2. Agree about the purple patch of UK terrestrial drama, we’re only a third of the way into 2016 and the must-watch series seem to have just kept coming (especially on the Beeb). I’m surprised you chose Marcella to illustrate this though Andrew, I couldn’t get past the first episode (and struggled to stick with it beyond the first advert break I was finding it so irritating). That opener was poorly acted, and filled with every cliche going, but not in a good way. Has it improved since then?

    I agree about Undercover though, and it’s lovely how well written the two leads are, especially in their relationship with one another and their children. I’m finding them so engaging that I don’t really notice the worries about the plot that seem to bother the person writing the Guardian’s weekly blog. I wonder if that is partly because race doesn’t seem to be a big issue within their family, so they don’t really talk about it and there is no grand-standing around the breakfast table. It comes across as very natural, like the way people within a family talk to one another from one day to the next. Getting that right can’t be easy (judging from how rarely it is achieved), and makes the series worth watching for itself.


      • I think I’ll stay away then. I know what people enjoy in drama is often a personal thing, but I usually find the mystery or puzzle that needs solving one of the least interesting aspects. For instance, the third series of the Bridge was the best yet, despite the fact that the case being investigated was ludicrous if you thought about it for more than a minute, because the relationship between especially Saga and Henrik was so good. Similarly, the People vs OJ Simpson (which now leaves a gaping hole in the schedule for Mondays) was brilliant despite the fact that we knew all along how it would turn out (and indeed, many of the details that would unfold as the case progressed). But in at least the first episode of Marcella, I found the characters uninteresting and grating, so however intriguing the mystery it’s not worth following those characters unravel it.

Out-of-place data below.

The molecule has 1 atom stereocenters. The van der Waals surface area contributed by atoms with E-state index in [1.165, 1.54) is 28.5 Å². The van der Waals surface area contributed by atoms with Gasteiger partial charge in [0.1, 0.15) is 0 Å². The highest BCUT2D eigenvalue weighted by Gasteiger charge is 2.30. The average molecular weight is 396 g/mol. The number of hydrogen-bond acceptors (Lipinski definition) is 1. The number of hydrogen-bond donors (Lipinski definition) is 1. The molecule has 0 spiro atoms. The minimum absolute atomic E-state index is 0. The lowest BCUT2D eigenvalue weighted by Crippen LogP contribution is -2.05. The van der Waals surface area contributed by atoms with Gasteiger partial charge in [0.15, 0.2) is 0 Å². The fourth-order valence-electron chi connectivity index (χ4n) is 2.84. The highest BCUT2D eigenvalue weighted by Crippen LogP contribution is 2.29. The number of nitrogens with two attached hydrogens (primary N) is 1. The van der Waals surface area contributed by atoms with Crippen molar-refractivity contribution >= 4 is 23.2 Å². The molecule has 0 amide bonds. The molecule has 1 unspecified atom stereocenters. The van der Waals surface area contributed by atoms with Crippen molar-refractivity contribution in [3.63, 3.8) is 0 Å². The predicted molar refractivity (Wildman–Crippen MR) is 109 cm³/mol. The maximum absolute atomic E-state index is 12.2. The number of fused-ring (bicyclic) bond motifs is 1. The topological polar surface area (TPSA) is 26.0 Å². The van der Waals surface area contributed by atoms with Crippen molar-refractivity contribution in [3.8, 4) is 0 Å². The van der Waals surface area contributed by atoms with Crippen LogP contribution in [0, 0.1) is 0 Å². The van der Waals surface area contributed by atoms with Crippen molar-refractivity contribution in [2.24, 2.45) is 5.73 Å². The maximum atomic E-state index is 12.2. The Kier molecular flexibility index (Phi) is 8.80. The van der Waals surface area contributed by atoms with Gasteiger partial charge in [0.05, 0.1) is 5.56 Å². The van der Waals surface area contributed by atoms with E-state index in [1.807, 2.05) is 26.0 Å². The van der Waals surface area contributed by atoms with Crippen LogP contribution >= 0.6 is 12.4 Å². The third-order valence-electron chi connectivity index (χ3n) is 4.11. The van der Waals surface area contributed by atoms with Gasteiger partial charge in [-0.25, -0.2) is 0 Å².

• I’m sure it is. But it will cost you. Whatever $31.00 is in sterling. It’s the internet that costs money. If only the Guardian had cottoned onto that, I might still be on-air!


      • And you were certainly missed this week. I found myself checking their tv and radio page to see whether the video had been posted yet before remembering with disappointment.


  3. The good news (in a good news/bad news world) of having watched Telly Addict for 5 years is being able to read your take on things in your voice. Not quite the same, but still very good. Mrs. Goodyear is enjoying the Durrells and I am enjoying the fact that I am watching the more psych0pathic hockey-sticks of Denton at one and the same time….


  4. I’m reading this in your voice and picturing you in your chair – the only way to do it now you’re gone from the Guardian’s Tuesday site. Having seen the clip you previously showed of Marcella, I can say it doesn’t appeal to me, but Undercover sounds like it’s right up my street and I might give the Durrells one a go too.


  5. I found undercover a bit disappointing, It started of with a near crash of the oncoming truck which served no plot device, other than to show an implausible situation in which a barrister is incapable of using a mobile phone while driving, tension in the wrong place, and there are much better ways to show her devotion to the cause. I struggled and gave up in the 3rd episode. But Line of duty rages on, its faults seem forgiveable.